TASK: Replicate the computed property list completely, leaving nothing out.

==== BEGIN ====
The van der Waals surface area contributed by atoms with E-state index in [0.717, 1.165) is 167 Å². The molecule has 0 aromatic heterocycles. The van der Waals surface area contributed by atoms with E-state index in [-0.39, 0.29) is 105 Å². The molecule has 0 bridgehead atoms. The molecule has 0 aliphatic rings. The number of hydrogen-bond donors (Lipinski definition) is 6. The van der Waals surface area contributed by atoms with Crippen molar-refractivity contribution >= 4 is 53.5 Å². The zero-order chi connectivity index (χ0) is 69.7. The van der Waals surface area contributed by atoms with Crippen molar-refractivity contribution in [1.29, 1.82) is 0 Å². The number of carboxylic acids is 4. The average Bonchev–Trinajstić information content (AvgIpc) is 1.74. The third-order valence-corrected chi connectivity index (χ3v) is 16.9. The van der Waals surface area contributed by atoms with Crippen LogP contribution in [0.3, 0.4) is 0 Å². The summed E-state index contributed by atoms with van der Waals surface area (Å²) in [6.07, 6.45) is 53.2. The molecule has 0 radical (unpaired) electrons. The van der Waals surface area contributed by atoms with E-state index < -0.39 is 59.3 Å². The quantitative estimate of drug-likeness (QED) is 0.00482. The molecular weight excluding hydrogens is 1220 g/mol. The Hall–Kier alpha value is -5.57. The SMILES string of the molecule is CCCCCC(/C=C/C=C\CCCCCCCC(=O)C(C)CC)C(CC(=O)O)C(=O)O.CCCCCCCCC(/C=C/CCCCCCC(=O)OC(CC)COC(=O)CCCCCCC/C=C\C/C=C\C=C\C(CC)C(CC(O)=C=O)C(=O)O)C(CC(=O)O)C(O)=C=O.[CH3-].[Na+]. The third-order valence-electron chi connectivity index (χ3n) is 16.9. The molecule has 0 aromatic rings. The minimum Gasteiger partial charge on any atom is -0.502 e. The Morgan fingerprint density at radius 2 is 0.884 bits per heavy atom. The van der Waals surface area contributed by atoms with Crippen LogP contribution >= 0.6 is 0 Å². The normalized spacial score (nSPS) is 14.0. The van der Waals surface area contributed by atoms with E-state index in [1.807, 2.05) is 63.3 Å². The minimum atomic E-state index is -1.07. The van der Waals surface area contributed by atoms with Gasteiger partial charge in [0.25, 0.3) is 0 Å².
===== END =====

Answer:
The van der Waals surface area contributed by atoms with E-state index in [0.717, 1.165) is 167 Å². The molecule has 0 aromatic heterocycles. The van der Waals surface area contributed by atoms with E-state index in [-0.39, 0.29) is 105 Å². The molecule has 0 bridgehead atoms. The molecule has 0 aliphatic rings. The number of hydrogen-bond donors (Lipinski definition) is 6. The van der Waals surface area contributed by atoms with Crippen molar-refractivity contribution >= 4 is 53.5 Å². The zero-order chi connectivity index (χ0) is 69.7. The van der Waals surface area contributed by atoms with Crippen molar-refractivity contribution in [1.29, 1.82) is 0 Å². The number of carboxylic acids is 4. The average Bonchev–Trinajstić information content (AvgIpc) is 1.74. The third-order valence-corrected chi connectivity index (χ3v) is 16.9. The van der Waals surface area contributed by atoms with Crippen LogP contribution in [0.3, 0.4) is 0 Å². The summed E-state index contributed by atoms with van der Waals surface area (Å²) in [6.07, 6.45) is 53.2. The molecule has 0 radical (unpaired) electrons. The van der Waals surface area contributed by atoms with E-state index < -0.39 is 59.3 Å². The quantitative estimate of drug-likeness (QED) is 0.00482. The molecular weight excluding hydrogens is 1220 g/mol. The Hall–Kier alpha value is -5.57. The SMILES string of the molecule is CCCCCC(/C=C/C=C\CCCCCCCC(=O)C(C)CC)C(CC(=O)O)C(=O)O.CCCCCCCCC(/C=C/CCCCCCC(=O)OC(CC)COC(=O)CCCCCCC/C=C\C/C=C\C=C\C(CC)C(CC(O)=C=O)C(=O)O)C(CC(=O)O)C(O)=C=O.[CH3-].[Na+]. The third-order valence-electron chi connectivity index (χ3n) is 16.9. The molecule has 0 aromatic rings. The minimum Gasteiger partial charge on any atom is -0.502 e. The Morgan fingerprint density at radius 2 is 0.884 bits per heavy atom. The van der Waals surface area contributed by atoms with Crippen LogP contribution >= 0.6 is 0 Å². The normalized spacial score (nSPS) is 14.0. The van der Waals surface area contributed by atoms with E-state index in [1.807, 2.05) is 63.3 Å². The minimum atomic E-state index is -1.07. The van der Waals surface area contributed by atoms with Gasteiger partial charge in [0.25, 0.3) is 0 Å².